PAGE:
Time to Rethink Safety With Solid Bulk Cargoes
2018 will be the worst year on record for personal injury accidents and fatalities on ships carrying solid bulk cargoes, with at least 24 reported fatalities. There were also a number of serious injuries, including possible brain injury.
An estimated 23 people died due to asphyxiation or carbon monoxide poisoning in cargo holds, and one seafarer died in an explosion. Of the 24 fatalities, 18 were shore workers and six were crew members. Apart from the explosion accident there were also six cargo fires reported – one at sea and five in port.
The figures are based on data collated by the author from both official reports and media sources. It is undoubtedly a significant underestimation of the total number of ship and shore workers who have died during the loading, carriage and unloading of solid bulk cargoes.
These accidents occurred on ships both at sea and in ports worldwide, including ports in Sweden, Germany, Netherlands, U.K., Italy, Oman, India, Vietnam, Indonesia, New Zealand, Brazil and Uruguay.
The total number of reported fatalities for the period 1999-2018 is 125, of which 106 were due to asphyxiation arising from oxygen depletion and/or toxic gasses in the cargo holds or adjacent spaces. The remaining 19 fatalities were due to explosions. Some 80 of those who died due to asphyxiation died on the hold access ladder. All the cargoes involved in these accidents, apart from three involving grain, were covered by the IMO’s International Maritime Solid Bulk Cargoes Code (IMSBC Code).
Accidents investigation reports and comment by shipping industry organizations almost always lay the blame for these accidents on human error and typically recommend that behavioral issues need to be addressed.
The reality is that while human error may have been a contributory factor in certain of these accidents, the fact they all follow a similar pattern shows that the root cause is related to gaps in both the regulations and the safety management systems that are intended to prevent them, and not with the victims.
The carriage of solid bulk cargoes is governed worldwide by the IMSBC Code, under the mandatory provisions of the SOLAS Convention. The primary aim of the Code is to facilitate the safe shipment of solid bulk cargoes by providing information on any hazards they present and instructions on procedures to be used to ensure their safe handling and shipment.
It classifies cargoes in three groups; Group A (cargoes which may liquefy), Group B (cargoes possessing a chemical hazard) and Group C (not Groups A or B). Cargoes that can cause oxygen depletion, toxic gasses, fires, explosions or other dangerous situations on ships are classified as Group B.
The two cargoes responsible for the most fatalities are coal and wood products including logs, sawn and packaged timber, wood pellets and wood chips. Numerous accidents have occurred with other Group B cargoes, and some have also occurred with cargoes classified as Group C or not yet classified at all.
The IMSBC Code (2018 edition) lists some 380 solid bulk materials by Group and provides information on specific hazards they may present and the precautions to be observed by shippers, masters and the ports and terminals handling them.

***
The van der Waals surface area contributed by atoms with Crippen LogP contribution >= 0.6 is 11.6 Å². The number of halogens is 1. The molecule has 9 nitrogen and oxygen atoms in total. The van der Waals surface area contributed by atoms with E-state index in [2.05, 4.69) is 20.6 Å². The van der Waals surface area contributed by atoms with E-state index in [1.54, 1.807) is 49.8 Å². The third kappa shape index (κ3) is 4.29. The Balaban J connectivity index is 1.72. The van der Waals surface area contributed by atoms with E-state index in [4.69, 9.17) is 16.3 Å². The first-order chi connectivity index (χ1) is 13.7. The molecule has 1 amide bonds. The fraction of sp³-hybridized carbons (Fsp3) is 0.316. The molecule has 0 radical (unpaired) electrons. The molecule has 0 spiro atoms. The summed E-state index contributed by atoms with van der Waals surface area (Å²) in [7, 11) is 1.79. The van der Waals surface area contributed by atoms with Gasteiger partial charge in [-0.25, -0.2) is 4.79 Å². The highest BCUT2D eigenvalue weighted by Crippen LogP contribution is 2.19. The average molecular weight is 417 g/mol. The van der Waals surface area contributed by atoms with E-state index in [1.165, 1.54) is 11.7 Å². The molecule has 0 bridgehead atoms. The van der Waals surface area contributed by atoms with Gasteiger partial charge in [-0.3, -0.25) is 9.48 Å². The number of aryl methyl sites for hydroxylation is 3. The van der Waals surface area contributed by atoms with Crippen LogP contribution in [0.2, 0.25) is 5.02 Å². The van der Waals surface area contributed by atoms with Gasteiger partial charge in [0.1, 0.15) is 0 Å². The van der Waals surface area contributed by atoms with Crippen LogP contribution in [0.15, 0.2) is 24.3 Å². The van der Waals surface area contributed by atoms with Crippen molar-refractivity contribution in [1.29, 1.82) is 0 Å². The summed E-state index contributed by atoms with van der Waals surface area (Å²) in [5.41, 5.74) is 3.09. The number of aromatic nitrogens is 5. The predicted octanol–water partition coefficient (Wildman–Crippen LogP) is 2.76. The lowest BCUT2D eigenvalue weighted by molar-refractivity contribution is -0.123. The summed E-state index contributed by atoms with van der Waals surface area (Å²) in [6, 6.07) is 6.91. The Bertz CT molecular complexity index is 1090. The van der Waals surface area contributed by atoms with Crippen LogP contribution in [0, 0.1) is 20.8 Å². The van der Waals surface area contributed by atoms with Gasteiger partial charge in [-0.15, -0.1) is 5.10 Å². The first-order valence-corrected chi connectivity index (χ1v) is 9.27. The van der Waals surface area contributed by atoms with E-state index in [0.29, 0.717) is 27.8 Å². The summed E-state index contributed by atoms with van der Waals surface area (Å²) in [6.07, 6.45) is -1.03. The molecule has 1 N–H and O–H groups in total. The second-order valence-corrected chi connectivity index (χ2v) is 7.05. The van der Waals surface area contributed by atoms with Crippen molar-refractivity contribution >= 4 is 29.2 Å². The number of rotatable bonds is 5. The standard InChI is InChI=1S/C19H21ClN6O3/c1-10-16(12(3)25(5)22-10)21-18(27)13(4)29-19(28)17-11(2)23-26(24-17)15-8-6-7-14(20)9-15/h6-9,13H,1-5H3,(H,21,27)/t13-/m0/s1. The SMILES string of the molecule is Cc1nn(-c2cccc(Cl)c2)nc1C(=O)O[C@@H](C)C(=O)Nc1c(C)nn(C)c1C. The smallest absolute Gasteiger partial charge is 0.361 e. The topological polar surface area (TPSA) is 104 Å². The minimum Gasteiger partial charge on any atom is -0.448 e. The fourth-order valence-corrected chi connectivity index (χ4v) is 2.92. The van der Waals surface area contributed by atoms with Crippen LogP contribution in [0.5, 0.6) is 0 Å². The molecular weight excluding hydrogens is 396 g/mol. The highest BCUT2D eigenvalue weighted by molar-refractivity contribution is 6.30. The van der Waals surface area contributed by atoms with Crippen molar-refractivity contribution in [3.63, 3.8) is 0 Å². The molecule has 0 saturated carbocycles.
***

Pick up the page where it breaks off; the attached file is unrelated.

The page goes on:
Where a cargo is not listed in the IMSBC Code, the shipper must obtain a certificate setting out the conditions under which it may be shipped from the competent authority of the port of loading.
In addition, the shipper must also provide the master with the Shipper’s Form for Cargo Information declaring details of any special properties of the cargo that the master needs to be know so as to implement the precautions required for its safe shipment.
While it is intended that a systematic risk assessment should be carried out by the master every time any solid bulk cargo is due to be loaded, carried and unloaded, or before anyone attempts to enter a cargo hold, it is clear that this is not always done.
It is imperative that the cargo information provided in the IMSBC Code and the Shipper’s Form for Cargo Information is carefully assessed by a competent person to identify the hazards, assess the risks and implement the required controls in consultation with those concerned, including crew members, stevedores and surveyors.
Where an initial assessment indicates that the cargo is Group B, then alarm bells should be ringing and action taken immediately to secure the hold access hatches and post warning signs to prevent unauthorized or accidental entry. All cargo spaces containing solid bulk cargoes, and at-risk adjacent spaces, should be considered hazardous until confirmed safe and an entry permit issued.
If this continuing appalling loss of life, injury and damage is to be prevented, then current procedures need to be amended so as to ensure formal risk assessments are carried out on every ship every time any solid bulk cargo is handled. Work is underway to see if this can be done.
Captain Kevin Cribbin is technical director with bulk cargo bulk training specialist Vistrato Ltd.
The opinions expressed herein are the author's and not necessarily those of The Maritime Executive.